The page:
Perimenopause refers to the transitional phase that occurs before menopause. It typically begins several years before menopause, although the exact duration can vary from woman to woman. During perimenopause, a woman's body undergoes hormonal changes as the ovaries start producing less oestrogen. Symptoms include hot flushes, night sweating, mood changes, vaginal dryness, and changes in libido.
What is the perimenopause?
Perimenopause means 'around the time of menopause' and refers to the time during which the body makes the natural transition to menopause.
The menopause is the time when the ovaries stop releasing an egg each month - it is said to have occurred when you are 12 months after your last period. Many women think of the menopause as the time of life leading up to, and after, their last period, though this is actually the perimenopause.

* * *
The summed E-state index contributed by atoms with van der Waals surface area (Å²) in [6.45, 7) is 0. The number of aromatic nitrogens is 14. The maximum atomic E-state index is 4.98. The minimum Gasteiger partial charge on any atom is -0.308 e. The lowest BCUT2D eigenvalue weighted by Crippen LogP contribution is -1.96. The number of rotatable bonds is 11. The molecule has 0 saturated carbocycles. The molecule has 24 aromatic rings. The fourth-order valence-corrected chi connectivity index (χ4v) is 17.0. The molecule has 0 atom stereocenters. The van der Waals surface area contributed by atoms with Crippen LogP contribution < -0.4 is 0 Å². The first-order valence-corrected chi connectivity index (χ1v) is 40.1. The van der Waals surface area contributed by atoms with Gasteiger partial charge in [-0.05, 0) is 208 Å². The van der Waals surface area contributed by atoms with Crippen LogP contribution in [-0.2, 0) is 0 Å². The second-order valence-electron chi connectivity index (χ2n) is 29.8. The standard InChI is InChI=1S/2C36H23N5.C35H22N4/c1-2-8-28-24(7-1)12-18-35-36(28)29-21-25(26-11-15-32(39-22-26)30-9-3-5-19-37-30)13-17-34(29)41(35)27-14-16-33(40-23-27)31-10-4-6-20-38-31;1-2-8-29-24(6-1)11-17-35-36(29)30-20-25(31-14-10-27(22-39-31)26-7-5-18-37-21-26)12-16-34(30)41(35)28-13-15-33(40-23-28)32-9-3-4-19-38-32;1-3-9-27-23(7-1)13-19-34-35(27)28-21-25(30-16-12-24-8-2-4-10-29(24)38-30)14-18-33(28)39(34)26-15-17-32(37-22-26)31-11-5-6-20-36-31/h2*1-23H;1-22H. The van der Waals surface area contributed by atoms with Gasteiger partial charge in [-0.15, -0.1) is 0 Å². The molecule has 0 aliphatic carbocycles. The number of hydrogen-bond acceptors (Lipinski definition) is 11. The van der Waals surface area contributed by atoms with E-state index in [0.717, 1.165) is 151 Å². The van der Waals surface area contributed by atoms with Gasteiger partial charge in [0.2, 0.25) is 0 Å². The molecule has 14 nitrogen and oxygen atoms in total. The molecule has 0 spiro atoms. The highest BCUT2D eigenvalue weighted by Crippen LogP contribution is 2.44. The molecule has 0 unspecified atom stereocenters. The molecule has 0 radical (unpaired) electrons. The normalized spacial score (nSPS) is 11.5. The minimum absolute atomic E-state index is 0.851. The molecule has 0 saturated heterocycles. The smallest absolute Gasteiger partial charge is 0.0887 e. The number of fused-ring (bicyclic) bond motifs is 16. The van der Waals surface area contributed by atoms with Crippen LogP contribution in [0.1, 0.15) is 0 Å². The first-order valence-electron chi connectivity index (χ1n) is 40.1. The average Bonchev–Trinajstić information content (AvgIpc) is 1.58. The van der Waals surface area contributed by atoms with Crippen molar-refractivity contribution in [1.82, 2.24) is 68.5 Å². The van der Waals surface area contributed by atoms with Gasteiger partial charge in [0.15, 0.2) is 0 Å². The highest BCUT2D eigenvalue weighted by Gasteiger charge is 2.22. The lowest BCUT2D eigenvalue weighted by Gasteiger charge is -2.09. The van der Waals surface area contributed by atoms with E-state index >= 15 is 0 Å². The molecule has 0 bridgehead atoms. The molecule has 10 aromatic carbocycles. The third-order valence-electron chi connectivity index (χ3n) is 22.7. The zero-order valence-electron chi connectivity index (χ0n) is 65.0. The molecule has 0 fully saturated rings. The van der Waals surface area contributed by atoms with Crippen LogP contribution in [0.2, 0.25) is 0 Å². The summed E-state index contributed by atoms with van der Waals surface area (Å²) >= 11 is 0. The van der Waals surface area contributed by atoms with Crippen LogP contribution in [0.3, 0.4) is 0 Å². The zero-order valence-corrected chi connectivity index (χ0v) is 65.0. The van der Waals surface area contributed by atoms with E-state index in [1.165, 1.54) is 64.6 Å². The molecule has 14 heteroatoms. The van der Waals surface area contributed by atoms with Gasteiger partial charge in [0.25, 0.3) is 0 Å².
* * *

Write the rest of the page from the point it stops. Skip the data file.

If you are experiencing menopausal symptoms but still having periods, then you are perimenopausal. You can expect to go through this menopausal transition stage for around four years - however, some women can experience anything from a few months to 10 years of symptoms.
Perimenopause ends when a woman has had 12 consecutive months without having a period, when you have reached the menopause.
When does the perimenopause start?
Most women begin to experience the symptoms of perimenopause naturally in their mid 40s, with an average age of 47 years.
The average age of the menopause is 51 years. However, perimenopause or menopausal transition occurs in the years before periods stop so is usually from the 40s into the early 50s.
Most women will experience some form of perimenopausal symptoms prior to the menopause.